Lloyd Police Chief Daniel Waage said after he served in the United States military and travelled the world he came to deeply appreciate “how lucky I am to be an American and call the United States of America my home.”
Waage said in the weeks immediately following Sept. 11 he began to see divisions dissipate and “only Americans pulling together and flying the flag proudly” to the strains of patriotic music and songs in the air.
“It was heartwarming to see and feel Americans of all backgrounds outwardly showing as one how proud they were to be Americans because we all know we are stronger together than we are apart,” he said.
The Rev. Arlene Dawber, of the First United Methodist Church of Highland, who led in the benediction, called it not a prayer “but a sending forth.” She said that we must all act as a witness to the events of Sept. 11 and must “live out, act out and pray out – peace and justice in whatever capacity you are in. May the God of love, the God of peace and the God of light be the impetus in your life that you may indeed stand witness as a town, as a community, [and] as individuals.”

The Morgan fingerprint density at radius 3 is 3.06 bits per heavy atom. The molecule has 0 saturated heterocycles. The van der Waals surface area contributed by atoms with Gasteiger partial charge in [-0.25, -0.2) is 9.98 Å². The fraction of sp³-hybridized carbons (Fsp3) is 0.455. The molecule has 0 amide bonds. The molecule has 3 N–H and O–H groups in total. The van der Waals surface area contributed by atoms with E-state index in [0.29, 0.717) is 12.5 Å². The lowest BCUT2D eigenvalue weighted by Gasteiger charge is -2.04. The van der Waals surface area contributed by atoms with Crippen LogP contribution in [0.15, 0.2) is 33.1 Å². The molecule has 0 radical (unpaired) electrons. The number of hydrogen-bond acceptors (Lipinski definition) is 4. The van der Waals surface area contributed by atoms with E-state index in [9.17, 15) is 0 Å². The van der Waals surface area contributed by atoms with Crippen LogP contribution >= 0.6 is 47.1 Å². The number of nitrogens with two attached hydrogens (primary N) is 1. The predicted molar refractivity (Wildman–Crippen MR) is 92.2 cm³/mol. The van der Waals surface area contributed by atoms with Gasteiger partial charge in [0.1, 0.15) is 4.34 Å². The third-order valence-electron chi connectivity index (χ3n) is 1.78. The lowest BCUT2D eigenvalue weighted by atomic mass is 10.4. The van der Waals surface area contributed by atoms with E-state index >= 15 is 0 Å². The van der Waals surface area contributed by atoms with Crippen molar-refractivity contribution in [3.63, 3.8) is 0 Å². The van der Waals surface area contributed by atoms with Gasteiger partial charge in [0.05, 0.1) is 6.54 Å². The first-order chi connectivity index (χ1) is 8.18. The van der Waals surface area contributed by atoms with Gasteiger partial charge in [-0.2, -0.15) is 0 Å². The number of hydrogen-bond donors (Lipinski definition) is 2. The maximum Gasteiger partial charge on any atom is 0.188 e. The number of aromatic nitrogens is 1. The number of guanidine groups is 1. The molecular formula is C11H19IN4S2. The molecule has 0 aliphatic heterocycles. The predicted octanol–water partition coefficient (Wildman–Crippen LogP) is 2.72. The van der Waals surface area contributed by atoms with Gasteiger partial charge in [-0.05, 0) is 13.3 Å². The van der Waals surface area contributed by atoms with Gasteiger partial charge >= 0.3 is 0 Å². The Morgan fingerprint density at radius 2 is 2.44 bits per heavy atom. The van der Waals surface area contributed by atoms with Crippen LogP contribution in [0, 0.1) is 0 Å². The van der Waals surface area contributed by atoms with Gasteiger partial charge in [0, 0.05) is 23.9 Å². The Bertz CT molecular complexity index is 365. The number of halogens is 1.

Hansut concluded his remarks, saying “I am so very proud of our community and those that serve. God bless you all; God bless America.”
WWII veteran Ben Bragg Sr. commanded the rifle squad in a ‘Prayer to Salute,’ followed by “Mansions of the Lord,” again played by the 20th Century Limited Senior Drum and Bugle Corps. Joseph Avampato concluded with the playing of taps.
By MARK REYNOLDS